Nature conservation

Threatened species

Squirrel Glider on Barrenjoey Peninsula, north of Bushrangers Hill - profile

Indicative distribution


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Key:
known
predicted
The areas shown in pink and/purple are the sub-regions where the species or community is known or predicted to occur. They may not occur thoughout the sub-region but may be restricted to certain areas. ( click here to see geographic restrictions). The information presented in this map is only indicative and may contain errors and omissions.
Scientific name: Petaurus norfolcensis - endangered population
Conservation status in NSW: Endangered Population
Commonwealth status: Not listed
Gazetted date: 06 Sep 1996
Profile last updated: 01 Dec 2017

Description

A nocturnal mammal, very similar to the more common and smaller Sugar Glider. However, the Squirrel Glider has a longer more pointed face, longer and narrower ears and a bushier tail. Fur is blue-grey to brown-grey above and white or cream below. A distinctive dark mid-dorsal stripe which extends from between the eyes to the mid back. Tail is bushy and is covered with grey to black fur. Vocalisation is a deep and throaty gurgling chatter.

Distribution

Occurs in eastern Australia extending from north eastern Queensland through eastern NSW and down through northern and central Victoria. The endangered population is within the Pittwater Local Government Area on the Barrenjoey Peninsula, north of Bushrangers Hill.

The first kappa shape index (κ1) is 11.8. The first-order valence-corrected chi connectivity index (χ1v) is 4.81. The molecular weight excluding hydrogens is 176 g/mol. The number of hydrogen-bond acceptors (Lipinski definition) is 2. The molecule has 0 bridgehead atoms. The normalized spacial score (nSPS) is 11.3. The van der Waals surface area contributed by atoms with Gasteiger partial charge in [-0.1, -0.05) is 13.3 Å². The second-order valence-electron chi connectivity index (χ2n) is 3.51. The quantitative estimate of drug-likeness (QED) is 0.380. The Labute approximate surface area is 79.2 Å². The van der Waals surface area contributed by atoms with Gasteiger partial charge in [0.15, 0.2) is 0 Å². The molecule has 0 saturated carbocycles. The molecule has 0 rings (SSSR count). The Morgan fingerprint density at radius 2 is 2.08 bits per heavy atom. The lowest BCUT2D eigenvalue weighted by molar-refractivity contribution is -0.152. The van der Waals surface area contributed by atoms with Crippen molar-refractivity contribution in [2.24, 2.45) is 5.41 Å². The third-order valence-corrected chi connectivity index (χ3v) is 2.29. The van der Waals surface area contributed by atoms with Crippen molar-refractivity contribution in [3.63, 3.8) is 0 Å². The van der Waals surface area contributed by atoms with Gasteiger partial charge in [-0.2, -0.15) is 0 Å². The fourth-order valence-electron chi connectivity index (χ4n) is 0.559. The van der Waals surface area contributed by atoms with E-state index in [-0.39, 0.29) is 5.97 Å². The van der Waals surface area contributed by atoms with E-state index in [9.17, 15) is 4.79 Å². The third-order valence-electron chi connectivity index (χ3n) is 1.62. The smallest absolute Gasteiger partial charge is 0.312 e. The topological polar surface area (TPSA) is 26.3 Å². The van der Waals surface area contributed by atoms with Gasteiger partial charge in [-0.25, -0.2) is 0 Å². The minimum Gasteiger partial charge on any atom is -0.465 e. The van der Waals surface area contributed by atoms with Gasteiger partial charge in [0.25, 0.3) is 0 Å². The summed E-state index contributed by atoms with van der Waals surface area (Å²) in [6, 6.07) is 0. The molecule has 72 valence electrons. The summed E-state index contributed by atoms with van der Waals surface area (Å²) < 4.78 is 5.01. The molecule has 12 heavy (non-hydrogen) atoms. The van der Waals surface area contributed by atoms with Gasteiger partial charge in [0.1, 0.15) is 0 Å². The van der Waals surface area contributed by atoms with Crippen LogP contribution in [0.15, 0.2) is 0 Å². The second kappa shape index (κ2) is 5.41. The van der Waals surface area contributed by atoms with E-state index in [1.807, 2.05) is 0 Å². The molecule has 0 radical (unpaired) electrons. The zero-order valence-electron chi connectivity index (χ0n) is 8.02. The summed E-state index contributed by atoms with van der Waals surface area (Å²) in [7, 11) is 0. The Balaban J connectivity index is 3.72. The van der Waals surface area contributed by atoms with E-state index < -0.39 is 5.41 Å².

Habitat and ecology

  • NSW: occurs on the coast in a range of habitats including low scrubby eucalypt woodlands and banksia thickets to tall, wet eucalypt forests bordering on rainforest .
  • The availability of a year-round supply of carbohydrates (nectar, sap, gum, and honeydew) appears to be an important habitat feature. In NSW, this corresponds to a high diversity of tree and shrub species, including a high nectar producing species and one or more winter flowering species.
  • In Pittwater, important food sources are likely to be the winter flowering Coast Banksia (Banksia integrifolia) and Spotted Gum (Corymbia maculata) and the summer flowering Old Man Banksia (B. serrata) and Grey Ironbark (Eucalyptus paniculata). Other likely food sources include Angophora costata, Banksia spinulosa, Corymbia gummifera, Eucalyptus botryoides, E. punctata, E. robusta, Melaleuca quinquernervia, mistletoes and Xanthorrhoea species.
  • This animal will gouge and lick incisions on the trunks and main branches of Eucalyptus, Corymbia and Angophora trees to feed on sap and on Acacia trees and shrubs to feed on gum, especially when nectar is in short supply.
  • Tree hollows are an important habitat feature providing den sites for raising young. Hollows can be found in trees of the following genera Eucalyptus, Corymbia and Angophora. Other species such as Melaleuca quinquenervia can also provide suitable hollows.
  • A family group consists of 2-9 individuals, one male and at least two adult females and their dependent offspring, which shelter by day and breed in leaf lined nests in tree hollows. Litter size is one to two and the young remain in the pouch for about 70 days, after which they stay in the nest for another 30 days, and are weaned at four months.
  • Births may occur throughout the year, usually with peak in winter. Most females exhibit the capacity to raise two litters per year. Young gliders disperse at a mean age of 12.5 months.

Regional distribution and habitat

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Threats

Recovery strategies

Activities to assist this species

Information sources

IBRA Bioregion IBRA Subregion Known or predicted Geographic restrictions region
Sydney BasinPittwater Known Barrenjoey Peninsula